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Best Classic Sidecar Recipe
The English variation demands more cognac, but this is the original French recipe, which we think is loveliest: equal parts of each ingredient means a perfect balance of flavors — and a lower alcohol content. That may not sound ideal, but trust us when we say that the sidecar’s punch has a tendency to sneak up on you.
- ¾ Ounce Cointreau
- ¾ Ounce lemon juice
- ¾ Ounce cognac
Calories Per Serving102
Folate equivalent (total)4µg1%
Love sour cocktails but want to change up your whiskey sour? Try this Bourbon Sidecar! The Sidecar is one of the most classic of all sour cocktails. Change the brandy to bourbon, and you’ve got a whole new drink! This one trades the fruitiness of brandy for the spicy sweet finish of bourbon whiskey. Alex and I are big whiskey sour fans, but we love changing it up with the Sidecar: it’s even more refreshing and citrus forward than its cousin cocktail. Here’s how to make it!
Ah, I used to have to explain to bartenders how to make a sidecar. It has now arrived! The best (and I never had to explain it there, of course) is at the King Cole Bar at the St. Regis, NY.
I enjoy a sidecar when we go out to dinner. This recipe comes pretty darn close to my favorite ones. I like the differences in each restaurant's side car and this one fits into my favorites lists.
Excellent, very strong but well balanced. I used a cheaper orange liquor because cointreu was a bit out of my budget, and I didn't have the sugar. It's great even with the cheaper one. As a sidenote someone lwft a poor review because they said that it ruins the taste of a good cognac, this is meant to be made with mixing cognac, your like SO or VSOP (I used a vsop) if you are using Napoleon or above cognac then don't make a cocktail, it's meant to be drank straight at that point.
Gorgeous. A dash of orange bitters does not go amiss in this recipe.
I had never had a Sidecar but thought Iɽ give it a go and was very pleased with the result. A nice balance of flavors, the fresh lemon juice with the hint of sugar from the rim-delicious!
Classic cocktail and one of my favorites. Do NOT use bourbon or rye, only cognac and do NOT use Triple Sec, only Cointreau. You can adjust the amounts but I prefer this recipe. But be careful. they will sneak up on you!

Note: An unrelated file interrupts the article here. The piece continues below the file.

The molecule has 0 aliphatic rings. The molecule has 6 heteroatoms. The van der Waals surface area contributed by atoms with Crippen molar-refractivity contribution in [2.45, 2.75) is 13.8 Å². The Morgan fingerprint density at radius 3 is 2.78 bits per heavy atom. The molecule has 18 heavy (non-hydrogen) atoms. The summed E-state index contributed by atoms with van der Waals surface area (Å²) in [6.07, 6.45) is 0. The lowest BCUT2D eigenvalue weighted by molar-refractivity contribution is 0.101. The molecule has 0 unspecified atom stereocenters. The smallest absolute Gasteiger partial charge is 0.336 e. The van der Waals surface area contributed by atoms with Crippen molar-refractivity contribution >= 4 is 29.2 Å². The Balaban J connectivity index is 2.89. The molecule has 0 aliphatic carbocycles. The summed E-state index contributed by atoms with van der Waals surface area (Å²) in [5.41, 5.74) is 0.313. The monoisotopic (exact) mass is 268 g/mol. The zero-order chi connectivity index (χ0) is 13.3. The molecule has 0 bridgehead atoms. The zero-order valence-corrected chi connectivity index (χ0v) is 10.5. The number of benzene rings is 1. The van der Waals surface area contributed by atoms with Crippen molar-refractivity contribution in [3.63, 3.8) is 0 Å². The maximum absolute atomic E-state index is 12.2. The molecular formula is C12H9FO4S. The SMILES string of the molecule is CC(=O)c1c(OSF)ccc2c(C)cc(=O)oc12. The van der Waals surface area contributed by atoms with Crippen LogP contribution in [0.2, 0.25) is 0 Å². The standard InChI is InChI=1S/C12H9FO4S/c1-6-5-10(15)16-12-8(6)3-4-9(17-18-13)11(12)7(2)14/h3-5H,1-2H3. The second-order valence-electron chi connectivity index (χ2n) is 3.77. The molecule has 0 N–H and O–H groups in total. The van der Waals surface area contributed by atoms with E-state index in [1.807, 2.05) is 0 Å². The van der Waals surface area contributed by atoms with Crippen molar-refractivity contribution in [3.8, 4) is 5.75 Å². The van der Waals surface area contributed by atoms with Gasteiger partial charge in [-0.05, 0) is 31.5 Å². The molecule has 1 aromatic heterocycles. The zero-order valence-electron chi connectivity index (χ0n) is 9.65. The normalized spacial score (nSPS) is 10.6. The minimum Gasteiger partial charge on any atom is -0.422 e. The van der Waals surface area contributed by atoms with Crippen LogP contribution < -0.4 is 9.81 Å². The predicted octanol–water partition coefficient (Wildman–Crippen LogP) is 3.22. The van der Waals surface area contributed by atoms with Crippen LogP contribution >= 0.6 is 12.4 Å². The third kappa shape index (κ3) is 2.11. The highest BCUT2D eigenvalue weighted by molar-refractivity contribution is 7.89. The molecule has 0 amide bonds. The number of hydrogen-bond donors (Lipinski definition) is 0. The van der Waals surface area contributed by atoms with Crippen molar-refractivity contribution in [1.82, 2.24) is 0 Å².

Sidecars are fantastic! Most bartenders I meet don't know how to make them. I use armagnac instead of cognac typically. I also use Freshies Brand Sweet n Sour Lemon Squeeze instead of lemon juice (it is made from juice).
Use cinnamon sugar to rim the glass
I do enjoy a good Cognac. However, this drink ruins the flavors that good Cognac has to offer. Very disappointed.
OK, Iɽ make it again if I could stand up! Very strong but good.
This is my favorite non-margarita drink by far, and always gets interesting looks from bartenders. I also feel like I belong in another era ) WHATEVER YOU DO, don't let anyone serve you a 'Sidecar' with cheap brandy, or rye (tho I heard bourbon or whiskey is OK?) or lime juice - some have tried! THE BEST by far is in NYC's Blue Smoke or downstairs' Jazz Standard - it's on their menu - and they make it soooo well!
I am so happy to see this recipe! The Sidecar was my mother's favorite cocktail and this is the absolute BEST recipe. I always feel cool, elegant and almost of another time when I drink one of these. You will love it. I rim the entire glass with the sugar. Yummy!
Sidecar Cocktail Recipe
Some of the greatest drinks in the mixological canon are deceptive in their simplicity. Consider the Old Fashioned, the Daiquiri, the gin Martini—preparing a cup of coffee in the morning is more complicated than making these drinks. But through the basic combination of two or three ingredients, with some ice thrown in for excitement, a perfect match of flavors can be achieved.
Add another drink to this list: the Sidecar. As with most cocktails, the origins of the drink are hazy (be suspicious of those who state with certainty when or where the Sidecar was first mixed), but this entrancing mixture of brandy, lemon juice and orange liqueur started making the rounds in the most fashionable watering holes in London and Paris during the 1920s. Very simple in structure, the Sidecar is complex enough in flavor to satisfy even the most jaded palates, but not so over-the-top with mixological gewgaws as to frighten away the casual tippler.
Two quick things to consider when mixing a Sidecar: first, quality matters. Use a cheap mass-market brandy or a cut-rate triple sec, and your Sidecar's gonna suck.
This is a time when you want to break out a nice (but not outrageously old or expensive) VSOP cognac, a good Armagnac or an excellent California brandy such as Germain-Robin. For the orange liqueur, pretty much only Cointreau has the right mixture of dryness and sweetness to make a Sidecar sing (and as for the lemon, just make sure it's fresh and tasty).